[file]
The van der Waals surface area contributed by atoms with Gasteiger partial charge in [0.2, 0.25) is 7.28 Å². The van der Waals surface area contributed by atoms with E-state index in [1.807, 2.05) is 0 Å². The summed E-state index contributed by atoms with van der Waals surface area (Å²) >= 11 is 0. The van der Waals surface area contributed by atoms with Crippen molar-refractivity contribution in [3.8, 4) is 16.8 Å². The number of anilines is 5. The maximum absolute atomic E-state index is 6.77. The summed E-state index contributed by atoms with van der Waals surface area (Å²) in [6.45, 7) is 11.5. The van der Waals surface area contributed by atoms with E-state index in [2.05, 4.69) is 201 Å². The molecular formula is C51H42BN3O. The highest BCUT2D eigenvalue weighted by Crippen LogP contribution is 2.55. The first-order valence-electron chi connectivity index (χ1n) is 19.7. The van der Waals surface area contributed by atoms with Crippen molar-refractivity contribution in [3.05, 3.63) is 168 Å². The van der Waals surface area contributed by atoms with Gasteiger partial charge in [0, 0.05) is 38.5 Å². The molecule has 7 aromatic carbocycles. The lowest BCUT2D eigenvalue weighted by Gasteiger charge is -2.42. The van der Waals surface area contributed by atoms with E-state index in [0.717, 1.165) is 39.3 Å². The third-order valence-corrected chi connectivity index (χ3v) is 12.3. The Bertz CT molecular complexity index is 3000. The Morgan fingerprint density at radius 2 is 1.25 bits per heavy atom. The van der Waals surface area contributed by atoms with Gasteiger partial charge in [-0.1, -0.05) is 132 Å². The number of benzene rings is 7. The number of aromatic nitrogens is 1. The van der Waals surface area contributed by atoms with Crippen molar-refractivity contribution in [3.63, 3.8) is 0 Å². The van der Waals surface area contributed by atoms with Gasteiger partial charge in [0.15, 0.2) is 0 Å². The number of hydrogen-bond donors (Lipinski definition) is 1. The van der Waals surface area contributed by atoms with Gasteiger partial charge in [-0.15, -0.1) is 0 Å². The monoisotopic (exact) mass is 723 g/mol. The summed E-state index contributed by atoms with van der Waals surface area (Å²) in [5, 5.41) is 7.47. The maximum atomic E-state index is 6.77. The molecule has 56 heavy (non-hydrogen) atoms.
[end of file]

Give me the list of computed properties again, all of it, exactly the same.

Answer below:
The van der Waals surface area contributed by atoms with Gasteiger partial charge in [0.2, 0.25) is 7.28 Å². The van der Waals surface area contributed by atoms with E-state index in [1.807, 2.05) is 0 Å². The summed E-state index contributed by atoms with van der Waals surface area (Å²) >= 11 is 0. The van der Waals surface area contributed by atoms with Crippen molar-refractivity contribution in [3.8, 4) is 16.8 Å². The number of anilines is 5. The maximum absolute atomic E-state index is 6.77. The summed E-state index contributed by atoms with van der Waals surface area (Å²) in [6.45, 7) is 11.5. The van der Waals surface area contributed by atoms with E-state index in [2.05, 4.69) is 201 Å². The molecular formula is C51H42BN3O. The highest BCUT2D eigenvalue weighted by Crippen LogP contribution is 2.55. The first-order valence-electron chi connectivity index (χ1n) is 19.7. The van der Waals surface area contributed by atoms with Crippen molar-refractivity contribution in [3.05, 3.63) is 168 Å². The van der Waals surface area contributed by atoms with Gasteiger partial charge in [0, 0.05) is 38.5 Å². The molecule has 7 aromatic carbocycles. The lowest BCUT2D eigenvalue weighted by Gasteiger charge is -2.42. The van der Waals surface area contributed by atoms with E-state index in [0.717, 1.165) is 39.3 Å². The third-order valence-corrected chi connectivity index (χ3v) is 12.3. The Bertz CT molecular complexity index is 3000. The Morgan fingerprint density at radius 2 is 1.25 bits per heavy atom. The van der Waals surface area contributed by atoms with Gasteiger partial charge in [-0.1, -0.05) is 132 Å². The number of benzene rings is 7. The number of aromatic nitrogens is 1. The van der Waals surface area contributed by atoms with Crippen molar-refractivity contribution in [3.63, 3.8) is 0 Å². The van der Waals surface area contributed by atoms with Gasteiger partial charge in [0.15, 0.2) is 0 Å². The number of hydrogen-bond donors (Lipinski definition) is 1. The van der Waals surface area contributed by atoms with Gasteiger partial charge in [-0.15, -0.1) is 0 Å². The monoisotopic (exact) mass is 723 g/mol. The summed E-state index contributed by atoms with van der Waals surface area (Å²) in [5, 5.41) is 7.47. The maximum atomic E-state index is 6.77. The molecule has 56 heavy (non-hydrogen) atoms.